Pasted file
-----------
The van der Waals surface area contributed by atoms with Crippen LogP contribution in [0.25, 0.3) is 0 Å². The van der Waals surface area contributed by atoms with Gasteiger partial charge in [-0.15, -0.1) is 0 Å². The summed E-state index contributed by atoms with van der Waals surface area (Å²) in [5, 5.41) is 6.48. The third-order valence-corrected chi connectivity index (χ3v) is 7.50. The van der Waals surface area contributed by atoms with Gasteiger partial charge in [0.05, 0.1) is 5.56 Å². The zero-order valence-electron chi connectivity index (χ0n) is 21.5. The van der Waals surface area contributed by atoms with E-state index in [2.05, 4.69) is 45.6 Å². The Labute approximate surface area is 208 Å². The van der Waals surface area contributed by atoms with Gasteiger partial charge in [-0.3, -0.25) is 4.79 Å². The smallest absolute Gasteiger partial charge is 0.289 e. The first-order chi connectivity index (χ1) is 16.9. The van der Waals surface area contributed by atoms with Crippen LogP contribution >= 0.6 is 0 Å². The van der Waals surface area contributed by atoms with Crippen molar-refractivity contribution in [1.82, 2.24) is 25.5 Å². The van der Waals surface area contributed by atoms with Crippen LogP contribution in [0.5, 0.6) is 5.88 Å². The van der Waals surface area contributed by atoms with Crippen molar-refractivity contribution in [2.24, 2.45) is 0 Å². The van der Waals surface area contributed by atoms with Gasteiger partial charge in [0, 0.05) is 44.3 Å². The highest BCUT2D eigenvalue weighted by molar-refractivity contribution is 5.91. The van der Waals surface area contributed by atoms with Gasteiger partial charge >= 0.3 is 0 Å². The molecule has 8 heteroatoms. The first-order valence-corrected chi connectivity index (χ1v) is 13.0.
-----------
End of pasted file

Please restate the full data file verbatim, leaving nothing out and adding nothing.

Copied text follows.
The van der Waals surface area contributed by atoms with Crippen LogP contribution in [0.25, 0.3) is 0 Å². The van der Waals surface area contributed by atoms with Gasteiger partial charge in [-0.15, -0.1) is 0 Å². The summed E-state index contributed by atoms with van der Waals surface area (Å²) in [5, 5.41) is 6.48. The third-order valence-corrected chi connectivity index (χ3v) is 7.50. The van der Waals surface area contributed by atoms with Gasteiger partial charge in [0.05, 0.1) is 5.56 Å². The zero-order valence-electron chi connectivity index (χ0n) is 21.5. The van der Waals surface area contributed by atoms with E-state index in [2.05, 4.69) is 45.6 Å². The Labute approximate surface area is 208 Å². The van der Waals surface area contributed by atoms with Gasteiger partial charge in [-0.3, -0.25) is 4.79 Å². The smallest absolute Gasteiger partial charge is 0.289 e. The first-order chi connectivity index (χ1) is 16.9. The van der Waals surface area contributed by atoms with Crippen LogP contribution >= 0.6 is 0 Å². The van der Waals surface area contributed by atoms with Crippen molar-refractivity contribution in [1.82, 2.24) is 25.5 Å². The van der Waals surface area contributed by atoms with Crippen LogP contribution in [0.5, 0.6) is 5.88 Å². The van der Waals surface area contributed by atoms with Crippen molar-refractivity contribution in [2.24, 2.45) is 0 Å². The van der Waals surface area contributed by atoms with Gasteiger partial charge in [0, 0.05) is 44.3 Å². The highest BCUT2D eigenvalue weighted by molar-refractivity contribution is 5.91. The van der Waals surface area contributed by atoms with Gasteiger partial charge >= 0.3 is 0 Å². The molecule has 8 heteroatoms. The first-order valence-corrected chi connectivity index (χ1v) is 13.0.